Emiliana Design: For many years, design has been associated with notions of exclusivity and glamour. And while people are gradually starting to appreciate design for such qualities as functionality, efficiency, sustainability etc, we think there’s still a lot of room for improvement. So, when we’ve curated such shows as Alehop, Diseños Ingenios y Remedios (Design, Clever Ideas and Solutions) and Happy End: 10 Design Processes, we’ve wanted to demonstrate to people what’s interesting about our profession, the social, economic and environmental repercussions of design and always in an accessible way.

 

IFS: Do you always have a similar method of working? What are the main inspirations and reference points in your work?

 

Emiliana Design: Yes, we always work in a similar way even though our clients are different. Each project demands something different from us and we consider ourselves fortunate to be able to work on such varied ones. With each project we devote a lot of time to thinking of and imagining scenarios, making models and experimenting with materials as well as observing how people actually use the staff that surrounds them.

 

IFS: Are there any types of product or space which you haven’t yet designed but would like to?

 

Emiliana Design: We’d love to design a school/ workshop for children. We’ve already designed various products for children. It would be interesting to see all our designs for children together.

 

IFS: Do you have a favourite everyday design? And is there one of your designs which you’re particularly proud of?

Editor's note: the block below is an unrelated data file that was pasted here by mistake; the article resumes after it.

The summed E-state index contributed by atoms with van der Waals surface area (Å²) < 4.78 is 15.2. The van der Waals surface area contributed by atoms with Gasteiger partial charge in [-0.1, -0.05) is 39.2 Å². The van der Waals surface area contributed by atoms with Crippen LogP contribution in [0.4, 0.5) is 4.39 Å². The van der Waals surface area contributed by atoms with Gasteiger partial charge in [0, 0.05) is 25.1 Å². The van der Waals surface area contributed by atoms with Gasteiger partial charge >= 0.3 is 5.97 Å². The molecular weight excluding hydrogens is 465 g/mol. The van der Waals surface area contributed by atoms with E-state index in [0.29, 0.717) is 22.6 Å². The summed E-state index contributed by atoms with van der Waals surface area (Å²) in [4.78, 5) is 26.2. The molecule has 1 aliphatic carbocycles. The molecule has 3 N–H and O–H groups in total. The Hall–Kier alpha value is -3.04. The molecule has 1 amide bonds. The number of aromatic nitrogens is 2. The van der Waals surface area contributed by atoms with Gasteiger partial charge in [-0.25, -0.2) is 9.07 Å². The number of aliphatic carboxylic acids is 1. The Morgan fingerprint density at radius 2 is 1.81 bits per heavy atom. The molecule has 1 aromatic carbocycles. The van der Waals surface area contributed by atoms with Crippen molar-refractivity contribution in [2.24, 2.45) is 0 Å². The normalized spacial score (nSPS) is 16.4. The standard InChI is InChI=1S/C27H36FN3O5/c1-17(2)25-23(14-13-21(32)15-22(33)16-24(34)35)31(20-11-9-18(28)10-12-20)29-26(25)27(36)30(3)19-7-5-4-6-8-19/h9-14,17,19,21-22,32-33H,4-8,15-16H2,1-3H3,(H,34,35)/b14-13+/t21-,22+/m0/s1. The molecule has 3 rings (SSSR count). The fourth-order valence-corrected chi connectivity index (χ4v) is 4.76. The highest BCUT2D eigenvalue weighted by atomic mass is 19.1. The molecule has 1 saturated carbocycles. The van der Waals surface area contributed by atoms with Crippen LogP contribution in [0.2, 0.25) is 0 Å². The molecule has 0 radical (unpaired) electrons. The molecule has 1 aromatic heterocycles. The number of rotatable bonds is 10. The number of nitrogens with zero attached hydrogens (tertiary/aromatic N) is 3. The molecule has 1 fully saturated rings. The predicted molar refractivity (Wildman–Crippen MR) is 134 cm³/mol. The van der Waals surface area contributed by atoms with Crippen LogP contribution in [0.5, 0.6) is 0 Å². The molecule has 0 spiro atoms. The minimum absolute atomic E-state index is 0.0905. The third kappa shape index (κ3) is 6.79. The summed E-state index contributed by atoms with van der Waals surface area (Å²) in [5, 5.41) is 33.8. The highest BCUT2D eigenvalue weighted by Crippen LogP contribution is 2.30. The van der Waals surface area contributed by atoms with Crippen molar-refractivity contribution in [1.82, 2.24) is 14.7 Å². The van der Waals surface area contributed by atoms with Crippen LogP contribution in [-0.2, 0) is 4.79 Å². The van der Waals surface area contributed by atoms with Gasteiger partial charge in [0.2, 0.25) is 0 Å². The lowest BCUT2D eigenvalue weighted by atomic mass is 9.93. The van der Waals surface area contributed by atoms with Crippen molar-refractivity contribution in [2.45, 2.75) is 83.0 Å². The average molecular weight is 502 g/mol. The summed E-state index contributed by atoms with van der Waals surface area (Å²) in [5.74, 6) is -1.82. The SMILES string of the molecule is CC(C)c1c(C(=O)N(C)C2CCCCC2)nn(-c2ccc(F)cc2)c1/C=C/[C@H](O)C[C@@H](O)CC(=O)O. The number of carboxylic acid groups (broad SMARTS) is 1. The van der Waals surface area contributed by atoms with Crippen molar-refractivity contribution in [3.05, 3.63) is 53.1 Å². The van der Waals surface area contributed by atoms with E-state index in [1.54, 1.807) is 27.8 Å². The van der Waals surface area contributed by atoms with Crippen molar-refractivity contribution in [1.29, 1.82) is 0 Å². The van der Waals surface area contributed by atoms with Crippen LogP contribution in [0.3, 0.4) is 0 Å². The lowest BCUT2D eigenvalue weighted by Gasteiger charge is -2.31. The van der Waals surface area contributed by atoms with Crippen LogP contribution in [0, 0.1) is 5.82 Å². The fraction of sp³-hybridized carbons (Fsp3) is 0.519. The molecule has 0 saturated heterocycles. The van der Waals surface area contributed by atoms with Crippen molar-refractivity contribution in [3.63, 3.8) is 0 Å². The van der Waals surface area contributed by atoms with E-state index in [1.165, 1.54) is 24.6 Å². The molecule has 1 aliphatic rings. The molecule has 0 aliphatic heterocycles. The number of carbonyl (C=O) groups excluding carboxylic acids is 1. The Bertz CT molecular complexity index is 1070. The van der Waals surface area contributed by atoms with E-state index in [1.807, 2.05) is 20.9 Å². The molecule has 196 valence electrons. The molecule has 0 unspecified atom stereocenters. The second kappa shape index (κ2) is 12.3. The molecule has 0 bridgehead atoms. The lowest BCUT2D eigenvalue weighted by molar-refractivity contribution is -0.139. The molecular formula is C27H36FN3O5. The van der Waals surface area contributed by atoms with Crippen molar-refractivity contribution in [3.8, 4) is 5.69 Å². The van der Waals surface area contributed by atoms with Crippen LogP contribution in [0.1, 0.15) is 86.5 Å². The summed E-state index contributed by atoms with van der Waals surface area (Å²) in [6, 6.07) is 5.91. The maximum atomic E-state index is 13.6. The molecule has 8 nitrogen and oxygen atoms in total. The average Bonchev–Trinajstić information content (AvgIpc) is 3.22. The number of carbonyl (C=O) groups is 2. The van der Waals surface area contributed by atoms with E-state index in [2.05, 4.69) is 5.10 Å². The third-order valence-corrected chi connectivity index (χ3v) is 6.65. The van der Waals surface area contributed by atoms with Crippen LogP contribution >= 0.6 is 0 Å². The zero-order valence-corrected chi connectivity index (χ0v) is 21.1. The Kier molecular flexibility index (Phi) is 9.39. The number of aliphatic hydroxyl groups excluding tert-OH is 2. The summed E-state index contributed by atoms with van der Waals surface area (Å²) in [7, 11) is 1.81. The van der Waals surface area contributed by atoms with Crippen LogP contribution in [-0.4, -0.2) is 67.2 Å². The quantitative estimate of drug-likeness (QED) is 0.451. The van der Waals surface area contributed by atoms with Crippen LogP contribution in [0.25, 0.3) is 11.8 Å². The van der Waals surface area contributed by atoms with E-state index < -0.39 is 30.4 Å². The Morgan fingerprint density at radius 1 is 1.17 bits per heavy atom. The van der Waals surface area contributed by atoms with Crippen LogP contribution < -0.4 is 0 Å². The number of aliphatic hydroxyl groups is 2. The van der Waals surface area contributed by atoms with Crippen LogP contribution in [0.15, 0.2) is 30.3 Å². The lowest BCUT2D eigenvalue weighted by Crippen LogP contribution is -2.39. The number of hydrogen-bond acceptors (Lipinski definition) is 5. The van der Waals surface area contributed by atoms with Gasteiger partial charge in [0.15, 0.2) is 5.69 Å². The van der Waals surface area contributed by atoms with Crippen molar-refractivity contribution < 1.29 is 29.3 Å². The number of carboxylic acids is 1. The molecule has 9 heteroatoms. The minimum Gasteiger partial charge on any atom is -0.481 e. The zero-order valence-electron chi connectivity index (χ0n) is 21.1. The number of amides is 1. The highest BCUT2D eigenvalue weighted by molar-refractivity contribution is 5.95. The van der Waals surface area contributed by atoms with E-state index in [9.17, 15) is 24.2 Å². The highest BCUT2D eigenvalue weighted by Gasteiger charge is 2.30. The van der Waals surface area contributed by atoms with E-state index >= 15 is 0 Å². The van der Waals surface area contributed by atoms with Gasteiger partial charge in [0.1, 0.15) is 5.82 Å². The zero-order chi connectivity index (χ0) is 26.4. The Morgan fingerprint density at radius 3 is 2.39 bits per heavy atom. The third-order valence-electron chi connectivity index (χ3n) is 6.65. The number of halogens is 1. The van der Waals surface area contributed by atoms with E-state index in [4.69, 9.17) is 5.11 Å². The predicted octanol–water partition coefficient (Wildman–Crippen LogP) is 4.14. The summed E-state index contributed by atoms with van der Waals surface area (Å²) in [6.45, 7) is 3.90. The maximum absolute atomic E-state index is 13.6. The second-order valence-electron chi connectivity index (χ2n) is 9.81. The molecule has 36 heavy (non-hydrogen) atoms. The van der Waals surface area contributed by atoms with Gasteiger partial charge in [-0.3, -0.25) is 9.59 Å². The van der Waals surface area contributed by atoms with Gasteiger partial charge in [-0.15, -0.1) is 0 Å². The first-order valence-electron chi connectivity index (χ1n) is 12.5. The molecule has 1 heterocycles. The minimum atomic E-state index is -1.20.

Emiliana Design: We like such basic and functional things as clothes pegs – they’re so clever – or simple coffee spoons. As for our designs, we can’t single one out, but it’s difficult for designers not to feel proud of their projects – both those which are commercially successful and those which have never seen the light of day.

 

IFS: What do you think are the latest trends in design? And what do you think users value more – an object’s functionality or its emotional impact?

 

Emiliana Design: Consumers have become more mature and exacting in their tastes, while the products on the market are becoming more and more varied, in terms of styles, prices and quality. So users simply need to learn to choose ones which they feel are most relevant to them.

 

IFS: What’s your view on the future of design in Spain and the new generations of young Spanish designers now launching their careers?

 

Emiliana Design: Design graduates are increasingly better prepared for the real world. There are lots of young designers who are very keen to create things and this is the most important quality for anyone to have when launching a career.

 

IFS: What future projects and new challenges await Emiliana Design?

 

Emiliana Design: In the future we want to carry on working with both Spanish and international companies – and putting the unmistakeable Emiliana stamp on our designs. We want to continue to be enthusiastic about what we do and create products which bring something new to the business as well as to users’ lives. We also want our products to have an enduring appeal, to transcend mere fashion and fleeting fads.